Insurance Acquisition – All phases of construction should be considered as periods of insurability. Construction-Phase Insurance may Include coverage against accidents, theft of materials, and damage or destruction by fire or windstorm. Underwriters of construction-phase insurance policies will use the plans to create an appraisal of the valuation of the project for replacement, should any disaster occur. The more detailed house plans are, the more data can be derived by the underwriter, the more precise the coverage can be calculated, and the better the insurance coverage which may be provided.

Mortgage Qualification, Acquisition, and Compliance – Money makes the world go round and raises homes up from the ground. But without raising money for construction there will be no raising of home. Several factors control borrowing money for building: getting a good loan requires having a good job; keeping a loan in place requires taking good care of the house, as well as long-term household  financial health; and getting a good loan quickly requires having good plans. The first line of communication for obtaining a mortgage is the information contained in well-prepared plans and specifications. Mortgage underwriters and appraisers rely on data and details contained in house plans to interpret the cost to build the project, and to predict the project’s long-term value, throughout its entire economic life.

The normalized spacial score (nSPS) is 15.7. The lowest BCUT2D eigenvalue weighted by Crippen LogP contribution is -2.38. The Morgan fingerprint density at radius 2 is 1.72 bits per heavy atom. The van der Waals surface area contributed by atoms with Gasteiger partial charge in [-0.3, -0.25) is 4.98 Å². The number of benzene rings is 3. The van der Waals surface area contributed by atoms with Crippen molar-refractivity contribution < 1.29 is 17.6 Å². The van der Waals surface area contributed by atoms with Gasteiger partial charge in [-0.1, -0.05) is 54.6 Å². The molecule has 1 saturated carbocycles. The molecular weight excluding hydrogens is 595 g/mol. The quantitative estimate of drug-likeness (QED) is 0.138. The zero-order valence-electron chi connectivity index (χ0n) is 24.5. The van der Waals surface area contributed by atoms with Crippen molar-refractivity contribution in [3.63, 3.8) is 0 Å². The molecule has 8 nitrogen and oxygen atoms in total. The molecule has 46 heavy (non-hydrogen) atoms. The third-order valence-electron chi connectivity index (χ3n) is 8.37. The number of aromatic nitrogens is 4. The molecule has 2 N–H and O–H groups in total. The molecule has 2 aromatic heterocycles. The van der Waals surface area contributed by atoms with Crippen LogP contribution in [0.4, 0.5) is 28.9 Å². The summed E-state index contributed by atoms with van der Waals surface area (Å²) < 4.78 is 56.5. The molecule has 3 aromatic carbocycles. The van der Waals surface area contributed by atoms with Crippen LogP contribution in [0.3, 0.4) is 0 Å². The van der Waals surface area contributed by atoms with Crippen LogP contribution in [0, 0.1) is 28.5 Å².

Parking and Maneuverability For Vehicles And Equipment – The financial expenditure which is barely in second place to homeownership is vehicle possession. Considering all the money spent to own cars and trucks it seems logical that an abundance of time would be dedicated to figuring out where and how to park them. Sadly this is not the case. Technical terms like turn-radius, door-span, header height, and walk-by space, are virtually unknown in a global culture that practically worships its ability to travel. Plans prepared by an expert will take into consideration the width needed to park on a per-car basis; the height required for pop-up vans and tall trucks to pass under a garage/carport entrance; the minimum measurement needed to accommodate the overall length of any vehicles which might be parked, including extended bumper equipment, trailer hitches, and both trailer tongues and propellers for watercraft. Also, attention must be dedicated to maintaining walk-by space surrounding all vehicles, including space for loading and unloading of wheelchairs, whether by ramp or lift. Last, but of equal importance, is turn-radius. This is the space required to drive beside a garage/carport, then comfortably turn into it to park safely; and to easily back out and drive away. There is no standard distance for a turn-radius, though 20 feet is common. Instead, it is wise to treat each situation individually, based entirely on the vehicle’s ability to turn, whether in a tight space, or a broad sweep. Superior plans will include illustrations diagramming the proper allocation of space for parking vehicles.